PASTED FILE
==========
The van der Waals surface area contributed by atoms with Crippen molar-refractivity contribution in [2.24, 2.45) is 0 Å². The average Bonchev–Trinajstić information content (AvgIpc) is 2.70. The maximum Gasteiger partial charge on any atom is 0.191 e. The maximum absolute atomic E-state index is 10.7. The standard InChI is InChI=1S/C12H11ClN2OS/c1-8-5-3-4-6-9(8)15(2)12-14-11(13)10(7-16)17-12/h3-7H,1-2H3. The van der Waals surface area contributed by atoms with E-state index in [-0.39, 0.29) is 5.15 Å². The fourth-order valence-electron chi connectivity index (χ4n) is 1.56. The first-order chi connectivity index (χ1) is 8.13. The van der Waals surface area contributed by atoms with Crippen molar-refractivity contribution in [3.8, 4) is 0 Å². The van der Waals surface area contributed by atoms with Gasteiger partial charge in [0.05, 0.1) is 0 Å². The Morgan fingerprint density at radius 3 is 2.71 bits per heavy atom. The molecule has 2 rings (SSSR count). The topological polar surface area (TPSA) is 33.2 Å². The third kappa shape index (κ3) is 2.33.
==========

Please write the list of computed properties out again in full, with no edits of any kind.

The van der Waals surface area contributed by atoms with Crippen molar-refractivity contribution in [2.24, 2.45) is 0 Å². The average Bonchev–Trinajstić information content (AvgIpc) is 2.70. The maximum Gasteiger partial charge on any atom is 0.191 e. The maximum absolute atomic E-state index is 10.7. The standard InChI is InChI=1S/C12H11ClN2OS/c1-8-5-3-4-6-9(8)15(2)12-14-11(13)10(7-16)17-12/h3-7H,1-2H3. The van der Waals surface area contributed by atoms with E-state index in [-0.39, 0.29) is 5.15 Å². The fourth-order valence-electron chi connectivity index (χ4n) is 1.56. The first-order chi connectivity index (χ1) is 8.13. The van der Waals surface area contributed by atoms with Crippen molar-refractivity contribution in [3.8, 4) is 0 Å². The van der Waals surface area contributed by atoms with Gasteiger partial charge in [0.05, 0.1) is 0 Å². The Morgan fingerprint density at radius 3 is 2.71 bits per heavy atom. The molecule has 2 rings (SSSR count). The topological polar surface area (TPSA) is 33.2 Å². The third kappa shape index (κ3) is 2.33.